36. Nightcrawler: I knew something was up when I went to this advance screening (where director Dan Gilroy was advertised as being in attendance for a post-show Q&A). I mean, when was the last time such a huge paparazzi came out to DC for a showing of a first-timer director's debut? Oh, right, when Jake Gyllenhaal was also in attendance.

37. I Killed My Mother: One of those movies I recommended to a classmate before I had even seen it myself—Xavier Dolan's reputation as the queer filmmaker of the moment precedes him with cymbals and fabulously histrionic flourishes. I got around to this, his debut film (which he made when he was 19!), eventually, and while I found it mostly a cute exercise in earnest student filmmaking, I was struck by the surprising empathy he had waiting in store at the end. I followed this up with Laurence Anyways and Mommy later in the year. You could now say I've drunk the Kool-Aid; wherever Dolan goes next, I'll eagerly follow.

38. Snowpiercer: The worthy runner-up to Drive. The Original Four who went out to see that masterpiece our freshman year relived the experience of a late-night OMIGOD WHAT ARE WE WATCHING action flick in a Georgetown auditorium our senior year. This time the audience was smaller (but not small enough; we were hoping for a private screening so we could just openly emote and freak out as we watched) and our post-screening debriefing took place at a bar, but just like the Ryan Gosling moodsterpiece before it, Snowpiercer provided us with plenty to gawk and geek about.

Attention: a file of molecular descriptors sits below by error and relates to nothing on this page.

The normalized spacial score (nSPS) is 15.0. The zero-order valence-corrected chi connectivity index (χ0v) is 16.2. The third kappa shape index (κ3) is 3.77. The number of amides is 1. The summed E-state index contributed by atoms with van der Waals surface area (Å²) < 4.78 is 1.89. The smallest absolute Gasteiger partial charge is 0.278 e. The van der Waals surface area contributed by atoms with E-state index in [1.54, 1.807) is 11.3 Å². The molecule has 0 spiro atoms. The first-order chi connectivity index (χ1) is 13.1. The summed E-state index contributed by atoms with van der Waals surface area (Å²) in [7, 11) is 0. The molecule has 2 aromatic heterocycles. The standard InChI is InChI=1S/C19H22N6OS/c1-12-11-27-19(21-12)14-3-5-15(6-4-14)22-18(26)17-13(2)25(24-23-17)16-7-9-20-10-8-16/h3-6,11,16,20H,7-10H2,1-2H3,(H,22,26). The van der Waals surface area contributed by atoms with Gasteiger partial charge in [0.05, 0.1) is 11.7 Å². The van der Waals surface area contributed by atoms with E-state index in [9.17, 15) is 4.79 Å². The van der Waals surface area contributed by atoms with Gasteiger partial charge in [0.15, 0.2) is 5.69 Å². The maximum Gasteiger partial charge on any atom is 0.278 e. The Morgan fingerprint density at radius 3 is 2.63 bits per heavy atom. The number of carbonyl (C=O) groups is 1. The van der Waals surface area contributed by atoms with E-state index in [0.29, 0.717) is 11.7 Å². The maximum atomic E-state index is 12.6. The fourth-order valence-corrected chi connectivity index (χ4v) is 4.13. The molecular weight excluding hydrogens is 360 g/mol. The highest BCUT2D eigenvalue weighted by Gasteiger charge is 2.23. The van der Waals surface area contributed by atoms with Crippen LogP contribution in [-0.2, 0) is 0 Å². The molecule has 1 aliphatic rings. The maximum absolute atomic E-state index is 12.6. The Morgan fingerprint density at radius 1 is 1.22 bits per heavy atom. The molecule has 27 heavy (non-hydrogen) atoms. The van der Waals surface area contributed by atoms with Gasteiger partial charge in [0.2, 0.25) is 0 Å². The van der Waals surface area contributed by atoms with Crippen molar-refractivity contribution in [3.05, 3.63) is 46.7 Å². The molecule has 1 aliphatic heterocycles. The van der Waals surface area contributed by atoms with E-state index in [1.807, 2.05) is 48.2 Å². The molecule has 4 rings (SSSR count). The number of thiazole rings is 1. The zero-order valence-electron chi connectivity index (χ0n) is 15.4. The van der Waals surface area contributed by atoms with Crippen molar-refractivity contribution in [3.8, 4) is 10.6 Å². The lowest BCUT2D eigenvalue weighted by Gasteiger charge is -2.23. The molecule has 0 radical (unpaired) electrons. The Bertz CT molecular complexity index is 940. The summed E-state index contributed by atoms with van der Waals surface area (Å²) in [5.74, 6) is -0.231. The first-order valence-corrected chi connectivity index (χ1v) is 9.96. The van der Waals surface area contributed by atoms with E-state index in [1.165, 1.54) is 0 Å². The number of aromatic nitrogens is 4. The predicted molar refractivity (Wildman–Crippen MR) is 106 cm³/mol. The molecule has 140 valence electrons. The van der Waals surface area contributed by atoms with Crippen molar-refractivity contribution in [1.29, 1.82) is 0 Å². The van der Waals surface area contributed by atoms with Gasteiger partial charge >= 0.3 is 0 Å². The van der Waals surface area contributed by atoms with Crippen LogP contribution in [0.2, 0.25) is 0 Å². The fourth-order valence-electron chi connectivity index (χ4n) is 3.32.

39. Silverlake Life: The View from Here: Nobody in my film class was expecting this one, a largely forgotten 90s documentary about a gay couple's joint struggle with AIDS. Silverlake Life goes to dark places not unlike the depths Haneke explores in Amour, but here the drama is even more powerful because it isn't scripted. The impending and eventual death depicted onscreen is the real deal, as is the love—with all its joys and frustrations—between the protagonists. It hit us like a ton of bricks, as it will you should you ever figure out a way to watch it.

40. The Imitation Game: Benedict Cumberbatch fever was in full swing when the Freshman Five went out one frigid night in December to go see the DC-area premiere of his highly hyped new film. Naturally we got to the theater at 6:45 for a sold-out 7:20 show and decided to hoof it around downtown aimlessly for two hours while we waited for the 9:30pm show to start. The wait was not worth it. The Imitation Game is a terrible blight upon moviedom, no matter what your Cumbersenses tell you. John and I spent the better part of that winter arguing with everyone around us about the film's lack of merits and overall awfulness. In the end we got everyone else to watch Whiplash so I guess things all worked out.